Creative Writing: The Cubs

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It was a beautiful day for the beautiful game of baseball to be played in the friendly confines of Wrigley Field, Chicago: breezy, sunny, but not a scorching hot, sweat-bead kind of day. Merely six miles south of Wrigley Field, we boarded the CTA purple line el train, along with clusters and clusters of Chicago Cubs fans also getting on each and every rail car from who knows where. But, let me tell you, I was in awe; I have never been with so many true fans who knew, not only baseball, but knew the Cubs! “Who’s ready for the Cubs to crush the Astros!” Shouted a taller guy with a 1970’s Cubs throwback jersey on. “We are!” Howelled the rest of the train audience. As the doors steadily slid shut behind us, you could vividly hear the conductor exclaiming over the intercom, “Doors closing,” in his deep, monotone voice. And off we went, only to stop every mile or so to scrunch many more baseball fans inside for barely any standing room. Thirty-minutes passed of stopping and starting and finally, the stop we have all been anxiously waiting for was coming around the track bend, Addison. “Welcome to Wrigley Field” was what the colorless voice of the conductor blurted out. After the doors expanded open,…show more content…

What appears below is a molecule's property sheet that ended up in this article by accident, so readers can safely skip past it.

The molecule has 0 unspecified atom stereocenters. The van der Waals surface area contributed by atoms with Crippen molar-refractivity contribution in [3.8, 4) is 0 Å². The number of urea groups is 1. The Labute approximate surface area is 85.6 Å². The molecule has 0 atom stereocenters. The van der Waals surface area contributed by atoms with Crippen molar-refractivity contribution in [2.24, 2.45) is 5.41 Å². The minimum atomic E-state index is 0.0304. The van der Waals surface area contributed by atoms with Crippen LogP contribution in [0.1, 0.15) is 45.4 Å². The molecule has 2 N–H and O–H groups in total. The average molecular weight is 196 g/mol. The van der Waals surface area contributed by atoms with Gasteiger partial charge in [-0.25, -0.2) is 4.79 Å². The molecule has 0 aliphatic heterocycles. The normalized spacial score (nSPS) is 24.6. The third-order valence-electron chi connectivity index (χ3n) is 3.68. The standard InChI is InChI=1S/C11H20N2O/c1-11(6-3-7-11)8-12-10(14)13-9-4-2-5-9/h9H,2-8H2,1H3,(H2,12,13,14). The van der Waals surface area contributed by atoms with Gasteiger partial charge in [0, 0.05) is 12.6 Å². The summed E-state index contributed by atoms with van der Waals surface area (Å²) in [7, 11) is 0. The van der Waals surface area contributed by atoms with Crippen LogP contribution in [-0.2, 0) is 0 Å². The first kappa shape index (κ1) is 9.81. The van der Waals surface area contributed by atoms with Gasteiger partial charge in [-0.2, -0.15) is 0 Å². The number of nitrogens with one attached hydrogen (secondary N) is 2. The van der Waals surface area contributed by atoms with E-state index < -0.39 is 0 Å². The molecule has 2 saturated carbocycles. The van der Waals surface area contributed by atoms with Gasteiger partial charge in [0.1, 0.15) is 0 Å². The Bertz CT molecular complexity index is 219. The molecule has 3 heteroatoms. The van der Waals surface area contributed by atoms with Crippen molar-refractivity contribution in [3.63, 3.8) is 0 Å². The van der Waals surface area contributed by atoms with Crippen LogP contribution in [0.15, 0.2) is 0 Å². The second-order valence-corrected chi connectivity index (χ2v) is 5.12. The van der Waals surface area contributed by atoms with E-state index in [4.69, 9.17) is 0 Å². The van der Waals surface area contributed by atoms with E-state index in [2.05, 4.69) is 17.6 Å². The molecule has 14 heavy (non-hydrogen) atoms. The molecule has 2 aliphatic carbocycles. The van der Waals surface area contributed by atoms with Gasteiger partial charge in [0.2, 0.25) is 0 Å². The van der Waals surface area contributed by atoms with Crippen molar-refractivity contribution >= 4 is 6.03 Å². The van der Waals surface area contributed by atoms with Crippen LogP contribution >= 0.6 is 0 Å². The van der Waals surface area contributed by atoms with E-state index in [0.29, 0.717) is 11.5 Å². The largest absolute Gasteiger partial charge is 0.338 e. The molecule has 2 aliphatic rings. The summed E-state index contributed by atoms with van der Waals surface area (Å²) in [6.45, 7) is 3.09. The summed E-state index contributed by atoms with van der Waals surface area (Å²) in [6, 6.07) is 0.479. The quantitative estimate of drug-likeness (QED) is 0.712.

But it fortunately wasn't actually a gunshot. No, it was the sound of a baseball being absolutely destroyed off of the thirty-six inch maple bat of Alfonso Soriano, the Cubs all-star left fielder! Plummeting from the clouds, the baseball crashed halfway up the bleachers in left-center field. All the fans swarmed over to attempt to catch it for their very own souvenir but it flew down quite too quickly and nobody had a chance of catching it cleanly. One lucky fan got the homerun, batting-practice ball eventually. I’ve seen many home runs on television but never in person until that day. Then I thought to myself, “Wow! It’s going to be a tough journey to come this far and become as talented as a professional baseball
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